My topic of research is sexuality in the asian culture, more precisely: homosexuality in China.
“Ancien China had a rich literature of strong male homosocial culture” (Louie,
2002) Indeed, people were acceptant towards men with a preference for other men. This is because masculinity was considered more as a “social obligation”. Therefore, as long as the man fulfill his duties, which were to get married to a woman and to have children in order to carry on the bloodline, people overlooked men’s sexuality. As Travis S. K. Kong states in his work The sexual in Chinese sociology: homosexuality studies in contemporary china: “In other words, masculinity was understood less as sexual identity or orientation and more as a familial and social role […]” Homosexuality was then seen as a “side hobby”. In the early 20th century, many Chinese intellectuals brought Western ideology into China, agreeing more with it than traditional Chinese schools of thought. Sexuality was still seen as a disease and few was interested in this topic, but more and more intellectuals started to study Western studies and tried to understand why some people are attracted towards people of the same sex. The surge of interest towards sexuality created many debate about this topic; the population tried to categorize homosexuality into right or wrong, socially acceptable or taboo and if homosexuals could be cured from it (it was seen as a disease, therefore was maybe possible to cure it).
Ok, after the brief overview on the history of homosexuality in china, I want to talk more about the stigma gay men often experience in China and its consequences. In the conservative China, people are often pressured to get married and to have children by their parents and relatives. According to Bill Powell’s CHINA’S BIG CLOSET, “That pressure is only intensified by the country’s controversial one-child policy, in place since 1979.” The pressure makes gay men and women in China hide their sexuality, since being a homosexual is still considered as shameful and is contrary to what the elders’ expectation. According to the China’s LGBT Community Survey by Community and Marketing Insights, there is “only 3 percent of gay men are ‘completely out.'” This research shows how hard it is for people to come out in China. Another example I found to illustrate how gay men is treated is the case of Xiao Jun, a 30 year old gay man. His mother called him after having suspicions about him being gay and after Jun told her about his preference for men, she hung up on him. Fearing being laughed by their relatives, his parents then let them to introduce women to him and said to him that his homosexuality was a disease and that it was “curable”. What surprized (or didn’t) me was that most stigma that homosexual people face in China come directly from their family. An interview with Chinese MSM (men who have sex with other men) from Charting a Moral Life: The Influence of Stigma and Filial Duties on Marital Decisions among Chinese Men who Have Sex with Men illustartes the inequity these people face:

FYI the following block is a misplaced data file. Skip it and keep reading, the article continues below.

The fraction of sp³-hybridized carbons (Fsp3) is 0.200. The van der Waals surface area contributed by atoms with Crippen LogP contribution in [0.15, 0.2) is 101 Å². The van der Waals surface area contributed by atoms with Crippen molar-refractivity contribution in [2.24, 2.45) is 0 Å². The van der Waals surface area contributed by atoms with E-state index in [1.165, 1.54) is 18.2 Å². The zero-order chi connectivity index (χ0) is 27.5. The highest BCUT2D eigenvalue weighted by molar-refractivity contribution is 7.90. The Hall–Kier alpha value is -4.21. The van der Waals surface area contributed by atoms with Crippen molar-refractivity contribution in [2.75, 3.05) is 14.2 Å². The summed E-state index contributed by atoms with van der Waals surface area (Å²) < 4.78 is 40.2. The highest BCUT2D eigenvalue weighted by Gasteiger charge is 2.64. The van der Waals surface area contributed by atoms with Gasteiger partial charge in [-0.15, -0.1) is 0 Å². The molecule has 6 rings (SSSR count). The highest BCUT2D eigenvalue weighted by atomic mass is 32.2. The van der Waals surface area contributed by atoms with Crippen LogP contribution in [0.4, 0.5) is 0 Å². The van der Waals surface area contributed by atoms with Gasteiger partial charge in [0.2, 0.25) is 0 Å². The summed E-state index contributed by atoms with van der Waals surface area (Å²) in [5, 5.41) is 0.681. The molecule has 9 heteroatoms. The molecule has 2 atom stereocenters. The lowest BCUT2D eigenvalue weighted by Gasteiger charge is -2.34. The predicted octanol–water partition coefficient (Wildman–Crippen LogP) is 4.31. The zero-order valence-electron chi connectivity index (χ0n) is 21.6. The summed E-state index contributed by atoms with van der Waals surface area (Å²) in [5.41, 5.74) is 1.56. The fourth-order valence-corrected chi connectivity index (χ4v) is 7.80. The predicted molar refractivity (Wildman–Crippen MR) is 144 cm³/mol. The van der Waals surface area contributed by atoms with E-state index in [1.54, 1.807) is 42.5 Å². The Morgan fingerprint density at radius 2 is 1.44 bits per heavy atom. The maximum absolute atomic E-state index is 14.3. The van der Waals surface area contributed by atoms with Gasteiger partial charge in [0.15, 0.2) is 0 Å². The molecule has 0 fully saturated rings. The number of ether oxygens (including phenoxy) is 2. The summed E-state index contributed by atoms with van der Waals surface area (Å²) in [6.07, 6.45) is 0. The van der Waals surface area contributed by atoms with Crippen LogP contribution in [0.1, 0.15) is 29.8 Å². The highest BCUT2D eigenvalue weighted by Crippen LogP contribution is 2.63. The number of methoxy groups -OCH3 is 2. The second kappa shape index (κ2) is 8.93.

“Interviewer: Where would discrimination occur?